Statistics aren’t “fact”; statistics are nothing more than a snap shot of one tiny demographic. Statistical “fact” based on responses from a few thousand hand picked respondents.  Editorial news stories aren’t fact, simply the opinion of a network or newscaster. We’re bombarded with “facts” based on nothing more than opinion or public relations firms presenting one side of the story. Fact has little to do with proven truth – fact and truth parted ways some time ago.

I can say for a fact that NOAA scientists reported November 2013 to be the warmest November since records began in 1880. November was also the 37th consecutive year, and 345th consecutive month where global averages of ocean and surface temperatures increased. Compelling facts but not irrefutable proof of global warming according to websites like thewatchers. Fact is open to interpretation – a nasty backlash since parting with truth.



We all need to ponder the importance of getting our facts straight. Basing our statements of fact on the Bible, history textbooks, worse still, opinionated media or websites, makes us look silly. Bible stories or Scientology beliefs that humans are inhabited by the souls of an alien race from planet Xenu – bear no resemblance to fact; the only true fact being many people believe these stories. Teaching for a fact that Mesopotamia was the cradle of civilization, ignoring Gobekli Tepe, Varna, Puma Punku simply because we lack reasonable explanation, doesn’t change the fact these places blow our mainstream historical timeline out of the water.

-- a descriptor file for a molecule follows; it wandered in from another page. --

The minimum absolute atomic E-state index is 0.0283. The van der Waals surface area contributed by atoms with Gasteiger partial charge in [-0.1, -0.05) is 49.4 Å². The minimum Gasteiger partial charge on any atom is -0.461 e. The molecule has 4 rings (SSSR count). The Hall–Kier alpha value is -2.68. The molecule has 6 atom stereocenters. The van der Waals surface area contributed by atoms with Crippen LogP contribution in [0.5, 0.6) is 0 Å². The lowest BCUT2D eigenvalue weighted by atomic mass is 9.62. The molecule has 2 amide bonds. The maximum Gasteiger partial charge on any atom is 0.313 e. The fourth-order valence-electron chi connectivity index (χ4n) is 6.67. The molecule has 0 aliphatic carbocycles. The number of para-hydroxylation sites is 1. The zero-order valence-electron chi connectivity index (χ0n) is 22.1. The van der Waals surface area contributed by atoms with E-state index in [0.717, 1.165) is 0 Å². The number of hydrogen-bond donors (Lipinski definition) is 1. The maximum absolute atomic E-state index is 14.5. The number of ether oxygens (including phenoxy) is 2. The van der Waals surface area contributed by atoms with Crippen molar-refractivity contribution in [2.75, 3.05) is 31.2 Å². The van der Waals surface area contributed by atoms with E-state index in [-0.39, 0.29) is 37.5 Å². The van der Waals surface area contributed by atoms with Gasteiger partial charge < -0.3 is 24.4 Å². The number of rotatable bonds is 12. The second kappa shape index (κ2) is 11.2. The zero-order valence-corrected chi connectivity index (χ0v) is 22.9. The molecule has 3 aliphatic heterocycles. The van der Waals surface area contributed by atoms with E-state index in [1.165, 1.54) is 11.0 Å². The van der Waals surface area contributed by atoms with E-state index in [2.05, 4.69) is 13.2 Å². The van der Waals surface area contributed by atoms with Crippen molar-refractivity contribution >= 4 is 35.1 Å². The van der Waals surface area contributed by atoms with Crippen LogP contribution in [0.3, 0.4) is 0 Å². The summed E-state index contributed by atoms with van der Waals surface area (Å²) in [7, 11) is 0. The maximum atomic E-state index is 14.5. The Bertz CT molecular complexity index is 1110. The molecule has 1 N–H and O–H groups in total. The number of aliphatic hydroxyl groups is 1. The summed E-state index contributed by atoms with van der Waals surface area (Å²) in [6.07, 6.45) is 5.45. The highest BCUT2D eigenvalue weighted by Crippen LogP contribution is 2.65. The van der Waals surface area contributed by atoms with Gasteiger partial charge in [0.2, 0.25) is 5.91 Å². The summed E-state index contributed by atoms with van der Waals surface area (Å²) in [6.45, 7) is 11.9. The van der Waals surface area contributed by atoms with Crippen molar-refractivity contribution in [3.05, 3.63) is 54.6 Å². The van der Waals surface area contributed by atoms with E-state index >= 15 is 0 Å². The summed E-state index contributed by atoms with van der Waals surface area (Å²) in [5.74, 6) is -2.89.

We owe it to ourselves; not only remind ourselves of “facts” true meaning, but to expand our children’s minds with unbiased truth – science might not be able to explain, it doesn’t negate scientific truth. Ponder a world if we based our lives on factual truth rather than biblical references, historical hearsay, media opinion or statistical slants. Stop and think how different it would be if our lives were governed by fact based on truth instead of opinion. How simple life would be if a fact was a fact – so deal with it. A world where believe in your God ,or not , was irrelevant when educating our children. A place where “this is what we can back up with archaeological evidence”  or “this confounding truth defies explanation, yet is no less real”. A world where kids grew up with all the “facts”, were allowed to imagine and wonder, form their own ideas and taught to recognize the difference between fact and hogwash.

Fact needs to high tail it back to truth; our world needs to focus on what is proven to be true rather than how we believe, or would like to think the universe is ordered.